When you’re trying to sell a home, it’s important to be prepared for all the obstacles that could come your way during the selling process. One of the most important parts of the home selling process to be prepared for is the inspection. Being unprepared for this step could leave you with a potential sale that falls through, or potential large expenses.
Once you’ve agreed to a price on the sale of your home, the prospective buyer has a due diligence period, usually of 10-14 days. During this period the buyer has the right to have the home inspected by an inspector of their choosing. This inspector is paid by the buyer to locate any problems or potential problems with the home’s main systems. During your buyer’s inspection, you can expect their inspector to look at:
• Heating and air conditioning systems
• Roof condition
• Electrical Condition
• Structural condition
• Proper sealing of the home from pests and moisture
• Mold potential
• Operation of major appliances
In other words, you should expect your buyers to be looking for any problem imaginable with your home. Their inspector will prepare a report for them with a list of concerns. The buyers will bring the inspector’s concerns to you and expect you to fix the problems. Or, the buyer may simply get scared and run away from the sale entirely, if they think the house has too many problems.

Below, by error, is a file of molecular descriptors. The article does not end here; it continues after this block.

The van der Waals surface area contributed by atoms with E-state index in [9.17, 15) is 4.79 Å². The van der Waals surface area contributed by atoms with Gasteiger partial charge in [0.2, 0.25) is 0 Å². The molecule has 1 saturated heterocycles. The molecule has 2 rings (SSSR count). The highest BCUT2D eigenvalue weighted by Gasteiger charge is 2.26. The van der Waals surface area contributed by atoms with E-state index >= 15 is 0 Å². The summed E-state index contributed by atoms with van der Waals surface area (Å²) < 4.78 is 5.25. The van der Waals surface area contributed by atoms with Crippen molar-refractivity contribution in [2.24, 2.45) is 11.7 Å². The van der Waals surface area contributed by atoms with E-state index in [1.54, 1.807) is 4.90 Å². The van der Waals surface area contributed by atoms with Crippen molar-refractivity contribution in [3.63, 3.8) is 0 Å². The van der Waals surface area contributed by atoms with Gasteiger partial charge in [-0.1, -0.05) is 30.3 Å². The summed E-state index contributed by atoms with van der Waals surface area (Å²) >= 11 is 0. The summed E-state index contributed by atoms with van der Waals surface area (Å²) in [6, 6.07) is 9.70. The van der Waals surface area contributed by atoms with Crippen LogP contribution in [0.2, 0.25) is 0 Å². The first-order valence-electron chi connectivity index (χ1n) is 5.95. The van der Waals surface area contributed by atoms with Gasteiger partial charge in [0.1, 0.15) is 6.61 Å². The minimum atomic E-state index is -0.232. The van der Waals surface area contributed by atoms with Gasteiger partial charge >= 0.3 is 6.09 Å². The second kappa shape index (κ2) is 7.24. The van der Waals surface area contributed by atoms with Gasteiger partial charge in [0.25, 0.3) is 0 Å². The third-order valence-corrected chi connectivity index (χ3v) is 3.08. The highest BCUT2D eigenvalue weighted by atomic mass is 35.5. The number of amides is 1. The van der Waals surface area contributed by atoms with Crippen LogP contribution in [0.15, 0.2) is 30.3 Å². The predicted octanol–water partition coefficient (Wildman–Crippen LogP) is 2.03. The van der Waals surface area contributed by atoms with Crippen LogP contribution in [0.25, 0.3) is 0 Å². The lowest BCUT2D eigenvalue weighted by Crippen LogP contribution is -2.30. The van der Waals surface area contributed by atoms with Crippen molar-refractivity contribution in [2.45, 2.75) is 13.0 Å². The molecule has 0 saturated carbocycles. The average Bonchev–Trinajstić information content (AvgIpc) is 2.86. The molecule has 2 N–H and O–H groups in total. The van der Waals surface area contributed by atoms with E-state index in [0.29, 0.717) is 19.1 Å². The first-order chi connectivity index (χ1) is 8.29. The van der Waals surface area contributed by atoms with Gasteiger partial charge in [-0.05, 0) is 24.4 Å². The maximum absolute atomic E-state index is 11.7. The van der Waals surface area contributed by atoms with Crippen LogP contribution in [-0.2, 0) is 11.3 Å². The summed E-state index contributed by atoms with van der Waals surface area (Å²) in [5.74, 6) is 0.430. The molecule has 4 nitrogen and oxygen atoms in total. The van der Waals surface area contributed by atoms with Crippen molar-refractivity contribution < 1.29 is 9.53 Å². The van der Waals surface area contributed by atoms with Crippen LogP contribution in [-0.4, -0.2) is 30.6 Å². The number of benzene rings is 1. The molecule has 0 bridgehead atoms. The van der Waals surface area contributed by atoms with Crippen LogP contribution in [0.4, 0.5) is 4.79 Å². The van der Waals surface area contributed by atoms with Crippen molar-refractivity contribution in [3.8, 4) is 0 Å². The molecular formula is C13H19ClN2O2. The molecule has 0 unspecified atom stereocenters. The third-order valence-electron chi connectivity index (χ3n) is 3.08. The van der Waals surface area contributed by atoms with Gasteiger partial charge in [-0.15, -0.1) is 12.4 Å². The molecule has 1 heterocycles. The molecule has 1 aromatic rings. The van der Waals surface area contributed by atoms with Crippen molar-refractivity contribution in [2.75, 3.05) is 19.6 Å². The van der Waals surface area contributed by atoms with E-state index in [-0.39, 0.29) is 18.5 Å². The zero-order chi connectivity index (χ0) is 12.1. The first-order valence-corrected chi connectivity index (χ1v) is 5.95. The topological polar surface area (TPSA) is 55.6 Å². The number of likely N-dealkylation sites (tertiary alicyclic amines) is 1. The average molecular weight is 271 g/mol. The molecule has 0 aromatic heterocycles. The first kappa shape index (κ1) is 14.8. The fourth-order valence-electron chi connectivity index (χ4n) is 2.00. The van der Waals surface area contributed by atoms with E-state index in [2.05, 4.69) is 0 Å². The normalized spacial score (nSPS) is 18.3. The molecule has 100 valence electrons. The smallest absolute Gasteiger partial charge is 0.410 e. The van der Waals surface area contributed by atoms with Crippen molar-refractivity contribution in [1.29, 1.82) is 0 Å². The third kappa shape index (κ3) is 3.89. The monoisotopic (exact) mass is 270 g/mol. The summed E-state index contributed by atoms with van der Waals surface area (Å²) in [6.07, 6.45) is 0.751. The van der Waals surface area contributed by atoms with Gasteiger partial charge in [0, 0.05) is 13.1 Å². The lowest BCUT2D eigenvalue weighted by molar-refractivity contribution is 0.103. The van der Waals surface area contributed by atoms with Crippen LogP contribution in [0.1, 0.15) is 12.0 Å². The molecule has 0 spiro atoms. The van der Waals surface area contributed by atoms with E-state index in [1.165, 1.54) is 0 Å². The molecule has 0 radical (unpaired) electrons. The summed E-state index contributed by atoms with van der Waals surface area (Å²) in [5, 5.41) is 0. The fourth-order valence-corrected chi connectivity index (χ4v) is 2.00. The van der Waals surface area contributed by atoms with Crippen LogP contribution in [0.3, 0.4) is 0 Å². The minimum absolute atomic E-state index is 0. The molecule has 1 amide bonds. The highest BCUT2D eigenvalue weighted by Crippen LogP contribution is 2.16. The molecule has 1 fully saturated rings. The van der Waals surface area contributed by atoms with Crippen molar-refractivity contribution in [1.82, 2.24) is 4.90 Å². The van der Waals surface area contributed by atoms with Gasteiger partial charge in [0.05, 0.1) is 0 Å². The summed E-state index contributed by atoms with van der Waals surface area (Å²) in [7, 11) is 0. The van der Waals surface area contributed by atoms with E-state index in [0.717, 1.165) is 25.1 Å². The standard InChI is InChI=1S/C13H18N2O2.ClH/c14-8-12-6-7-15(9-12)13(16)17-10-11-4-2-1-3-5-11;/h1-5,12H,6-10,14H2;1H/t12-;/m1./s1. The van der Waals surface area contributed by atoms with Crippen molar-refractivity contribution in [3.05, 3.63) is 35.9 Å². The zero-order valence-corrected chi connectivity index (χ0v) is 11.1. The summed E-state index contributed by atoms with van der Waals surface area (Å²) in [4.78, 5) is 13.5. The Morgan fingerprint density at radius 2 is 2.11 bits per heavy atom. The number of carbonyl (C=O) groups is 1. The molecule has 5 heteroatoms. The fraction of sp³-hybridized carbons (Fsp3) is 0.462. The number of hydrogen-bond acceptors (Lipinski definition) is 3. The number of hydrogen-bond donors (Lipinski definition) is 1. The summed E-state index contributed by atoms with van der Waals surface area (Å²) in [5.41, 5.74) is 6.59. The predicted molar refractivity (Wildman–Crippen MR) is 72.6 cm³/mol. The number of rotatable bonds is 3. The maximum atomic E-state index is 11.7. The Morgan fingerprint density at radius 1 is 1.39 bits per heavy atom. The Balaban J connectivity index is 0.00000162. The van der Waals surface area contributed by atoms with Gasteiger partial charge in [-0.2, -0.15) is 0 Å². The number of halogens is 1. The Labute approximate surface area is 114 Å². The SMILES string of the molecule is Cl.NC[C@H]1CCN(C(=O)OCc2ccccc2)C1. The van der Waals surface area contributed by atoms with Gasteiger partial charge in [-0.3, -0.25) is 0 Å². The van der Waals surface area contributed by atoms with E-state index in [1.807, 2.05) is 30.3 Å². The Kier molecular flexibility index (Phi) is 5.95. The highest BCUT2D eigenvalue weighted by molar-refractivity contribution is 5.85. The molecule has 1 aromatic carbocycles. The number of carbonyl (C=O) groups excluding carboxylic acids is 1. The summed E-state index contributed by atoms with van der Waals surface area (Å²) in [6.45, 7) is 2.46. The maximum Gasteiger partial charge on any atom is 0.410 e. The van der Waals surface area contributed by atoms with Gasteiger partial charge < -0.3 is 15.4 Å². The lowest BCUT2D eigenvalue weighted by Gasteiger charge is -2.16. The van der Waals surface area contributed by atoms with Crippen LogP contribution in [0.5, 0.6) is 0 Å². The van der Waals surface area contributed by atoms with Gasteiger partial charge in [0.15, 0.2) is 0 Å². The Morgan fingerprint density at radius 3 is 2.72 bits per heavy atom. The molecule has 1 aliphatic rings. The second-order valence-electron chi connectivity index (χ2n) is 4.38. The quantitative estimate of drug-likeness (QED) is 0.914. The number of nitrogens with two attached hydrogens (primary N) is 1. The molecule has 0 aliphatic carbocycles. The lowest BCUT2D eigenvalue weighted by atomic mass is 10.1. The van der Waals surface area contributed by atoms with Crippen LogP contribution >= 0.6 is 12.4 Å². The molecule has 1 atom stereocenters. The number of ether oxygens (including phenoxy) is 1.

The best way to avoid an inspection crisis is to take care of your home’s problems before you ever have an offer on the home. If necessary, hire an inspector yourself, so that you can anticipate problems that other home inspectors might find. This allows you to fix problems now that could cost you the sale later. In addition, you may be able to save some money by making some of the repairs yourself. If you wait until a buyer points out the problems, you may be too time constrained to fix everything yourself.
An inspection of your home needn’t be a scary proposition, as long as you know ahead of time exactly what an inspector is likely to find.